Meanwhile, a group of neighbors rushed in. Julia Young, who lived above the store, had heard the commotion downstairs and ran to the corner saloon to get help. With Prohibition less than a month away, the bar was packed with patrons for whom “Old time was still-a flying” and they rushed to Hass’ defense. Julia Young had a gun in her hand, a gift from Hass after she’d told him the first robbery had scared her. She gave it to one of the bar patrons, and all went storming into Hass’ back door.

As they came in the back, Donnelly managed to extricate himself from the bucket, and ran out of Hass’ store. The man with Young’s gun shot at him, missing wildly and taking out the glass transom above Hass’ entryway. Running as fast as he could, down Tenth Street towards Jefferson, drenched and bleeding profusely from the hand, he aroused the suspicion of Albert Sarbrey, superintendent of the public baths at Eleventh Street and Girard. Sarbrey decided to stop the fleeing man, and as Donnelly came towards him, threw a large metal trashcan at him. He hit Donnelly in the head, but the panicked robber kept on running.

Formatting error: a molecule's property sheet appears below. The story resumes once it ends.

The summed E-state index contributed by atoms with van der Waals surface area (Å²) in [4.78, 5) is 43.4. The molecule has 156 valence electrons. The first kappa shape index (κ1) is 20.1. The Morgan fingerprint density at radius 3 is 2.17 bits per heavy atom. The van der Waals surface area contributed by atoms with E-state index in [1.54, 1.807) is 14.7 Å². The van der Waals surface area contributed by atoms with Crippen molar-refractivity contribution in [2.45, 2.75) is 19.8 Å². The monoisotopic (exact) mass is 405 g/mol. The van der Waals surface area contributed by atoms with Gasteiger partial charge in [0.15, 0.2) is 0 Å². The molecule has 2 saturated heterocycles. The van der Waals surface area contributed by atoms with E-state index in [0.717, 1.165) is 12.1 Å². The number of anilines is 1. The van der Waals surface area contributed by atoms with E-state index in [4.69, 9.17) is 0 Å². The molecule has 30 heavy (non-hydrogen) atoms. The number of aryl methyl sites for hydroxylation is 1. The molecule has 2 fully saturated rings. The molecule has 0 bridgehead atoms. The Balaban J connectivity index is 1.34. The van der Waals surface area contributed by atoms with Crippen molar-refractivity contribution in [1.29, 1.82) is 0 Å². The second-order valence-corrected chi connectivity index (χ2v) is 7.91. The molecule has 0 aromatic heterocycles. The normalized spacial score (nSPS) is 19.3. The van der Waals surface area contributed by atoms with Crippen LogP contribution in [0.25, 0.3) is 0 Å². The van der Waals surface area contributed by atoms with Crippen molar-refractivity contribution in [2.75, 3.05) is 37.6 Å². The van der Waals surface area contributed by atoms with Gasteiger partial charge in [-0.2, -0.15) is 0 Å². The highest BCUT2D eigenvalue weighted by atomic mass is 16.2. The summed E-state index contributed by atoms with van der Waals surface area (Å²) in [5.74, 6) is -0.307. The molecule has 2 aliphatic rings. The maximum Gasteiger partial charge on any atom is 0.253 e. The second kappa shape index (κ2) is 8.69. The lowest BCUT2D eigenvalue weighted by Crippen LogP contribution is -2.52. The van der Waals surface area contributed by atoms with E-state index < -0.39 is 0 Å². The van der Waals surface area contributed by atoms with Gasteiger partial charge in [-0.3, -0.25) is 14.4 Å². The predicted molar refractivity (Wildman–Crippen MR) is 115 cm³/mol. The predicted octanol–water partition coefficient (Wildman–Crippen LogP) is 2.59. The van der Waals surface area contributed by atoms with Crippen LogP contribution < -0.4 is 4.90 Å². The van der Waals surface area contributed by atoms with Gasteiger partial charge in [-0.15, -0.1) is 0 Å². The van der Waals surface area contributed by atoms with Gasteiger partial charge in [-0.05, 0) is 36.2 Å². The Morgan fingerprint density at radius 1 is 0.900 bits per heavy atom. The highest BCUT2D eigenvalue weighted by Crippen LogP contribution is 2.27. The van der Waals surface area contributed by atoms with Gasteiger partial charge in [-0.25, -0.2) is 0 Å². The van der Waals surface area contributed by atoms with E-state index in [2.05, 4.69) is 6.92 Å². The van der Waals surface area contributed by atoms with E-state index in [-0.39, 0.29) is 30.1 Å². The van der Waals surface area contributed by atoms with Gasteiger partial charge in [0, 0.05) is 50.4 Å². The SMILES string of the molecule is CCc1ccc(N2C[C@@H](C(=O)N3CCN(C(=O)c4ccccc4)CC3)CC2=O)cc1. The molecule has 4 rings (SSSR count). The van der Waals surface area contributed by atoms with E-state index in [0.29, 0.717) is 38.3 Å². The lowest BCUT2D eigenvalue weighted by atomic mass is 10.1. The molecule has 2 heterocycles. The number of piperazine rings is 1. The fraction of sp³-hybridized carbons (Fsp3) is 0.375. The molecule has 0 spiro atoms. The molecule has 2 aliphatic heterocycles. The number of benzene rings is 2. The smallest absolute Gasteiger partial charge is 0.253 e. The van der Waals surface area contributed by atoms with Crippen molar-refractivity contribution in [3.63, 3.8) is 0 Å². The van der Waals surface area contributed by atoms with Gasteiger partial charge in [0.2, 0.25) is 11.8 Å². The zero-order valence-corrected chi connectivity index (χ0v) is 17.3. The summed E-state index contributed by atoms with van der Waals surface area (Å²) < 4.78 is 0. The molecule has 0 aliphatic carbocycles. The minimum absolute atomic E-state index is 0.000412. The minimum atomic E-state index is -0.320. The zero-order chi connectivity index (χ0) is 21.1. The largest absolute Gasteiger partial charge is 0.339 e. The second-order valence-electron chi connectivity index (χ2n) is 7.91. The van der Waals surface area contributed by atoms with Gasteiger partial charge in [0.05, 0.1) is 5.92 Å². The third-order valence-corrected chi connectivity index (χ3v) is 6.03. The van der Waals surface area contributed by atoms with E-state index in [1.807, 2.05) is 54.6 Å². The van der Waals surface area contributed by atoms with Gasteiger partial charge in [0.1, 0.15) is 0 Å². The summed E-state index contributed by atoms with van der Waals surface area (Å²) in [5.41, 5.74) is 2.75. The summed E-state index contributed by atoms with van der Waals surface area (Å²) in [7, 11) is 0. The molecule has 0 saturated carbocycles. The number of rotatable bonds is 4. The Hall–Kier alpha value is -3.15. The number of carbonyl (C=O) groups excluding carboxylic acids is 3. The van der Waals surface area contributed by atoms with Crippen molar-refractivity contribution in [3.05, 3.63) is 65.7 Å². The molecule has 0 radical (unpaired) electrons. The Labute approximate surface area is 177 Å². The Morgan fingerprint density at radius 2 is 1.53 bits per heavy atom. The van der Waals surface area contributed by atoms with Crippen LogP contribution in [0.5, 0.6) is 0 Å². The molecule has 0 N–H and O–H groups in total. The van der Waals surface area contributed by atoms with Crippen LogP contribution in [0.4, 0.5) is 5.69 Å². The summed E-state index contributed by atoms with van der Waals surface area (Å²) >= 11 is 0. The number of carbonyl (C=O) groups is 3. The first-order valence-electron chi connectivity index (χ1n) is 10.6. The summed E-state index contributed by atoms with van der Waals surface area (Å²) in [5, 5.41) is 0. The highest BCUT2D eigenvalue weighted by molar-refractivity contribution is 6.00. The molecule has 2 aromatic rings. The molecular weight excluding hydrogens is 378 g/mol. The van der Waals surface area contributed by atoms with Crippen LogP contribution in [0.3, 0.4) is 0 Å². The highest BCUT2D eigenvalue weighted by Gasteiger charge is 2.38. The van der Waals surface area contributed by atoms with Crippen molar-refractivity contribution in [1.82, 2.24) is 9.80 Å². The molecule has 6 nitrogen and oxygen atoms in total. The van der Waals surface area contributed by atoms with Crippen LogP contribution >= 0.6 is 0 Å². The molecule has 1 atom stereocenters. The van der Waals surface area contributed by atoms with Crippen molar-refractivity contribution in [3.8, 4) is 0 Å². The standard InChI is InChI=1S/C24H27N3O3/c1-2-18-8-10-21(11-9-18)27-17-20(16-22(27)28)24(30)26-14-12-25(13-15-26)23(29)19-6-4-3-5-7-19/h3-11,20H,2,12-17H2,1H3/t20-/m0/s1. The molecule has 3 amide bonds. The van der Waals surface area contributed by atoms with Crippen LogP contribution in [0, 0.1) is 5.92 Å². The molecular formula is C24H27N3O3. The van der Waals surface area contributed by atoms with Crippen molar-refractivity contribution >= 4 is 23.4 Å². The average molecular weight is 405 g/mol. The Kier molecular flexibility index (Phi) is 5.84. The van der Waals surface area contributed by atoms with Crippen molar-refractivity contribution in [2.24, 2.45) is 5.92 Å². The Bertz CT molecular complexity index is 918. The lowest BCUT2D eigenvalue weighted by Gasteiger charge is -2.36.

A block or two later, chased by firearm wielding citizens, a superintendent of the public baths, and one very angry jewelry store owner, drenched to the skin with ice water in mid-December, bleeding from the hand, and dazed from a trash can to the skull, Donnelly ran smack-dab into Officers O’Donnell and Crooks (Ed. Note: Best Policeman’s Name Ever), of the Eighth and Master streets station, and was taken into custody.